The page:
Note: My general statement of faith can be found here.
There are three primary systems of theology by which Christians understand and explain the Scriptures, especially in regard to how the Old and New Testaments relate to each other. Central to this study is how God carried out His redemptive plan for His people. These systems are as follows:
Covenant Theology (CT)
— Presbyterian CT (PCT) (paedobaptist)
— Baptist CT (BCT) (credobaptist) [Associated with the 1689 SLBC]
New Covenant Theology (NCT)
Dispensational Theology (DT)
Note: When people refer to Covenant Theology, it’s the Presbyterian type they’re talking about. It’s the classic version of CT.
The purpose of this is not to do an extensive comparison between the three systems, but merely to introduce you to them so you can do further reading on your own. The primary purpose here is to provide an expanded statement of what I believe, beyond what I’ve written in my general statement of faith (see link above). Here I include some comparison between the systems, but mainly focus on what my own position is.
To read about the differences between these theological systems, I encourage you to read the links at the end of this post, which describe all three systems. I also encourage you to read books that go into much greater detail.
In terms of how the New Testament fulfills the Old Testament, my understanding aligns well with BCT. There are many points of agreement between PCT, BCT and NCT. On the other hand, DT is in a completely different category in how they view Israel and the Church. While I have issues with PCT and even bigger issues with DT, I identify much with BCT—so much so that it almost totally persuades me. The only real disagreement I have with BCT is that some of its proponents take the position that the Church existed in the Old Testament in the same form as it does today in the New Testament. I agree that the Church existed in the OT, but not in its fully established form, which is what we see accomplished on the day of Pentecost (please see point #7 below for a continuation of this discussion). Other than that, I readily subscribe to BCT.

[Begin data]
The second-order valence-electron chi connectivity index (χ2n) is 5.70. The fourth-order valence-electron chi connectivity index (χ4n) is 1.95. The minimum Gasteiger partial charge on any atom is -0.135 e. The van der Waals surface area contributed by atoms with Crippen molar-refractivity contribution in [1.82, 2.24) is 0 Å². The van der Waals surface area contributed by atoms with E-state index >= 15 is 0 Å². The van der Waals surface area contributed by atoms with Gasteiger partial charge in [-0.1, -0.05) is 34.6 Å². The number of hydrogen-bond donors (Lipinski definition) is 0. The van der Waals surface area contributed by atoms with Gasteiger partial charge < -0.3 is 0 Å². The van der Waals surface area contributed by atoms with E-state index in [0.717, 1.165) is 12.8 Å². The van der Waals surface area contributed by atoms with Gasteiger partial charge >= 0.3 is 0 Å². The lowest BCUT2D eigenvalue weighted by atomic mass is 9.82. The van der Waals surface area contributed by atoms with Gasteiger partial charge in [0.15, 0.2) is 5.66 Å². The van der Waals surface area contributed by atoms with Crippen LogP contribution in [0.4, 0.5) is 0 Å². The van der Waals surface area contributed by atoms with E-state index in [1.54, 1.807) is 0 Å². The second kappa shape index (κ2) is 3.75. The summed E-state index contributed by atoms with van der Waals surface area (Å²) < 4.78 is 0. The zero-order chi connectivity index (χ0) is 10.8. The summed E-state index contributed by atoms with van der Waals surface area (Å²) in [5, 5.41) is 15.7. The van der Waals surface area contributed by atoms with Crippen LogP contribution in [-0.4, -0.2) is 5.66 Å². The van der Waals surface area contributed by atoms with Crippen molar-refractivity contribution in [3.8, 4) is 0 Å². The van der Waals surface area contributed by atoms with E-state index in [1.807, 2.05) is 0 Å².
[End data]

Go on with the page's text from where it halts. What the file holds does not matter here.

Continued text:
I’ve been a proponent of NCT for several years. However, since studying BCT, the shortcomings of NCT have become apparent. Thus, my understanding has been sharpened in agreement with BCT. While there are similarities between the two systems of theology, I believe BCT is more precisely accurate than NCT. It’s been a wonderful study for me, as it really brings God’s plan of redemption and the whole of Scripture in clearer view. It better reveals how it all works together. It makes more sense to me.
In addition, since there’s so much harmony between BCT and NCT regarding their view of Israel and the Church, I don’t have to change anything I’ve written about it. That’s a bonus.
With all of this in mind, below I provide an overview of what I believe, which for the most part is a brief introduction to BCT.
Note: There’s nothing wrong with the name Baptist Covenant Theology, but I think a better designation for this Christocentric theology would be Christ-Covenant Theology or Christ-Fulfillment Theology—since He, and He alone fulfills God’s will and God’s plan of redemption. All the Covenants had Jesus in view. All the promises and prophecies relating to Israel and the Church are fulfilled in Him. Another reason I offer these two names is that a non-Baptist may see the name Baptist and immediately conclude that this is not a theology they would agree with, and not even bother reading about it. But truth is truth, and so this is for every Christian. Even though I’m Baptistic in my overall theology, I recognize that removing the name Baptist avails itself better to the entire Body of Christ.
Components of My Theology